AGC Warns of Material Cost Increases
December 15, 2010
Huge jumps in prices for diesel fuel and copper—two key inputs to construction—pinched contractors in November as weak demand for construction forced them to hold down bid prices despite the cost increases, according to an analysis of November producer price index figures released today by the Associated General Contractors of America (AGC). Prices for materials used in construction climbed 0.5 percent in November and 4.8 percent over the past 12 months, while price indexes for finished buildings remained flat over both time periods. The PPI for finished goods went up 0.4 percent for the month and 3.5 percent year-over-year.
“These price jumps, along with further increases since PPI data were collected in mid-November, could be the last straw for some hard-pressed contractors,” says Ken Simonson, the association’s chief economist. “With unemployment in construction running at 18.8 percent in November—double the all-industry average—any more business failures will only add to the industry’s misery.”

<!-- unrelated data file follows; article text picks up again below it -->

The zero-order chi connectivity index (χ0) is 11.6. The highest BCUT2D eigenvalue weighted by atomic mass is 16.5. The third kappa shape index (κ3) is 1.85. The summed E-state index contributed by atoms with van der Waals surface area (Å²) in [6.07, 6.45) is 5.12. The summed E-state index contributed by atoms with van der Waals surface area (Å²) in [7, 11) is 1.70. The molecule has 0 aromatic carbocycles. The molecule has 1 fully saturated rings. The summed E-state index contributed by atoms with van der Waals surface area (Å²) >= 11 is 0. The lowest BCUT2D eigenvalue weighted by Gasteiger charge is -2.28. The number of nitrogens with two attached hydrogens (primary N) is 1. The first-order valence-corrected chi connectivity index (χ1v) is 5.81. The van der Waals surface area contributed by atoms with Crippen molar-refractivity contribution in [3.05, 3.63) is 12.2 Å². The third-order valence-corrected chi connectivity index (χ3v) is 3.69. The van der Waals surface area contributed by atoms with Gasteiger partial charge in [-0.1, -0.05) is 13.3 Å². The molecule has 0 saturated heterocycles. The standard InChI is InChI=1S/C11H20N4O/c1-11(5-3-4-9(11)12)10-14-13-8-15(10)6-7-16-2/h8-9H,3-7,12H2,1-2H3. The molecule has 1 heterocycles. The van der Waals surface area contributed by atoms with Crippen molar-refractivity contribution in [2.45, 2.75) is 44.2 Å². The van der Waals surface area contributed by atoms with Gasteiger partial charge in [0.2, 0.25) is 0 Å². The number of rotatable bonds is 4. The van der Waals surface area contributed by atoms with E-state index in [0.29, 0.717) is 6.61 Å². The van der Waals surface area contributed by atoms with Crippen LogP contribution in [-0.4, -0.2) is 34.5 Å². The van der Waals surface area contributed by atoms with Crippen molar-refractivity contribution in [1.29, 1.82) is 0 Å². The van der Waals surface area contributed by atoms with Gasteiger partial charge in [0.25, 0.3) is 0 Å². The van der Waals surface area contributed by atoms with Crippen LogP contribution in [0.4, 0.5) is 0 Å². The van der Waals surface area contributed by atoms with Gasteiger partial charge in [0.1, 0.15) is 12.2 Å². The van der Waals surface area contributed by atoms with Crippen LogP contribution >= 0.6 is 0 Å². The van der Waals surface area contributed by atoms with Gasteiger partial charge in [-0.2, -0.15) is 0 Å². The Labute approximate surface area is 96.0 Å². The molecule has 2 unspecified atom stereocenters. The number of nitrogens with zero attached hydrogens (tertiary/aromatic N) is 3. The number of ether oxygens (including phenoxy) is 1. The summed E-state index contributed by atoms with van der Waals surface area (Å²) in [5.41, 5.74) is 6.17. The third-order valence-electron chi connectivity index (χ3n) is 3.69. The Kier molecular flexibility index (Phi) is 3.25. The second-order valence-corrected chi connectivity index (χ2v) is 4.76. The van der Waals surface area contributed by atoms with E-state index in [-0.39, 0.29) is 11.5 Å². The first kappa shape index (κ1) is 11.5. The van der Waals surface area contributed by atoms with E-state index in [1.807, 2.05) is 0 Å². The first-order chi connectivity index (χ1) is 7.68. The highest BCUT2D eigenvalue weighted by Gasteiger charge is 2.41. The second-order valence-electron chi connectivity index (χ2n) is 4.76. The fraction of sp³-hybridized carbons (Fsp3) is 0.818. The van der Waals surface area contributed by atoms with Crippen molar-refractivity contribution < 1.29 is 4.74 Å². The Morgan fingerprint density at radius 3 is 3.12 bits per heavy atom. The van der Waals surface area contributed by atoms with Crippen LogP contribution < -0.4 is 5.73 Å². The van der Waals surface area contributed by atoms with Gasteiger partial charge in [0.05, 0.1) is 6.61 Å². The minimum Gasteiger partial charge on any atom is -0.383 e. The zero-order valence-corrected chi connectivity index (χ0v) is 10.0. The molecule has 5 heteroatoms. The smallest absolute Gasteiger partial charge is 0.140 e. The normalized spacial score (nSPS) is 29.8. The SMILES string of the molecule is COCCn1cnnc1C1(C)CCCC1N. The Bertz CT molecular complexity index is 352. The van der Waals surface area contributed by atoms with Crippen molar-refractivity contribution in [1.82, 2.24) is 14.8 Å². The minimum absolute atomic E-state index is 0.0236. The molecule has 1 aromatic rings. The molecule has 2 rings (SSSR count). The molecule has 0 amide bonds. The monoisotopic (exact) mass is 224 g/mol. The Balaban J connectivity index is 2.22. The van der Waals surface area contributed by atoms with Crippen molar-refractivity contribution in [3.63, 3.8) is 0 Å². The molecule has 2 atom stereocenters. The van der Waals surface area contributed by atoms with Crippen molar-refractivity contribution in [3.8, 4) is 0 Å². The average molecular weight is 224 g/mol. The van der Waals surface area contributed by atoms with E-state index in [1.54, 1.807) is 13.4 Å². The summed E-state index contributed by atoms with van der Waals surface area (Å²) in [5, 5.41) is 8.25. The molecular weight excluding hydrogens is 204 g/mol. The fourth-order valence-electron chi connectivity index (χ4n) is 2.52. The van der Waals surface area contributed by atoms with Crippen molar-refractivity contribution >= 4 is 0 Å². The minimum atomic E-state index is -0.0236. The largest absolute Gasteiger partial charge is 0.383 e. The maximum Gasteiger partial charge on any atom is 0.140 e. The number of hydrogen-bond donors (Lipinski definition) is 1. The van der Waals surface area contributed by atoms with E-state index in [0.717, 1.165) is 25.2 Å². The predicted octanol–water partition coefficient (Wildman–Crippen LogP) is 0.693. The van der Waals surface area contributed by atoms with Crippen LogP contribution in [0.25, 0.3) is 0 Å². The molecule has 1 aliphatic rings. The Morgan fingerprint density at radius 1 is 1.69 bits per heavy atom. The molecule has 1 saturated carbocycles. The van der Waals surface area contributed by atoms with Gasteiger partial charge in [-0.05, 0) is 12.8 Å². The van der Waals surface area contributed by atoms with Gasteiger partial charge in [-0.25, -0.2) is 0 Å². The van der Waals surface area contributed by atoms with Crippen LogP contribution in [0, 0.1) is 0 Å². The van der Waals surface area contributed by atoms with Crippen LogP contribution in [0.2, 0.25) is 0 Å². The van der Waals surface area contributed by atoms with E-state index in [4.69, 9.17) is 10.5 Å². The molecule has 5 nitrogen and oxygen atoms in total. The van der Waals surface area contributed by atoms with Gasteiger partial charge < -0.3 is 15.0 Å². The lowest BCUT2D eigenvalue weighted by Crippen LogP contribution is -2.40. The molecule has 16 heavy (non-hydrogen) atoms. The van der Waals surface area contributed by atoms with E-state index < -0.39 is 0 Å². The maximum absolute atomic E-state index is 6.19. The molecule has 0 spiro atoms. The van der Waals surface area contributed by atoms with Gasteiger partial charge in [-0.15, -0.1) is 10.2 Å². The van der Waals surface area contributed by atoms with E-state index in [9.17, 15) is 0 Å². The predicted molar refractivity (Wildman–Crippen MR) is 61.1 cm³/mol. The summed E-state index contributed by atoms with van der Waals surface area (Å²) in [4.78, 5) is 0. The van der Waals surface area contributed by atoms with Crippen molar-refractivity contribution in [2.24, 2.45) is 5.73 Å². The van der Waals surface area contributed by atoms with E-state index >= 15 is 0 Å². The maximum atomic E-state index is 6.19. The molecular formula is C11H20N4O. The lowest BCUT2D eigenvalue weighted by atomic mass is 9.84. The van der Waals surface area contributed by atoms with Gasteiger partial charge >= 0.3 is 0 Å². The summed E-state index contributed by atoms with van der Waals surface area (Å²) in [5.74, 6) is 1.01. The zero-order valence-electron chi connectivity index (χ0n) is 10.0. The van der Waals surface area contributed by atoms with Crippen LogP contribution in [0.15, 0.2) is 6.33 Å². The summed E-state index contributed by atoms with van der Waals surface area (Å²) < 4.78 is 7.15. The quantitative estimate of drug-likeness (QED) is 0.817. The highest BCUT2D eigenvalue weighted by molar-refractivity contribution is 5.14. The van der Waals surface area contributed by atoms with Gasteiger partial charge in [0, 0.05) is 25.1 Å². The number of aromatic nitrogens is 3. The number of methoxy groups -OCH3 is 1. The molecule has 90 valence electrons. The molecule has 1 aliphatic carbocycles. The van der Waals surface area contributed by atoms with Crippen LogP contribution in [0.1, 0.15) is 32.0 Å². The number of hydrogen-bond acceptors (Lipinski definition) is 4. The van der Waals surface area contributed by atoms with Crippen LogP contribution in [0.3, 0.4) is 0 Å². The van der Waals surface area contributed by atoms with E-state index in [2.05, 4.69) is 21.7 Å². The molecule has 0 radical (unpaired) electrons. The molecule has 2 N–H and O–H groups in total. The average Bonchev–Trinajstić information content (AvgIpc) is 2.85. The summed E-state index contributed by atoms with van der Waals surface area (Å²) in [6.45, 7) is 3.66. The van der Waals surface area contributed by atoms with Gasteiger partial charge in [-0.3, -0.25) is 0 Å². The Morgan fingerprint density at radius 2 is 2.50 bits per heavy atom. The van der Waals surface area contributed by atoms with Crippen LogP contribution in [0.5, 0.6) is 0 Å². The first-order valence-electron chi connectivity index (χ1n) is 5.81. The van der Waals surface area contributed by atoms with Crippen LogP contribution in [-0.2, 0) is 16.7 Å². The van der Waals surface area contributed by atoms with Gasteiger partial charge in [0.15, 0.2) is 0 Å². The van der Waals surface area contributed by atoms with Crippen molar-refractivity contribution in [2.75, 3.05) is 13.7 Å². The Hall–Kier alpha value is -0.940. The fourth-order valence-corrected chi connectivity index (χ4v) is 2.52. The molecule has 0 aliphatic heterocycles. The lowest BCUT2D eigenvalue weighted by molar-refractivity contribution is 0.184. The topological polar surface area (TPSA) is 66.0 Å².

“Contractors have been unable to recoup these costs in what they charge,” Simonson adds.
He forecasted that contractors would experience periods of simultaneous price spikes in multiple materials in 2011 as the U.S. and foreign economies pick up speed.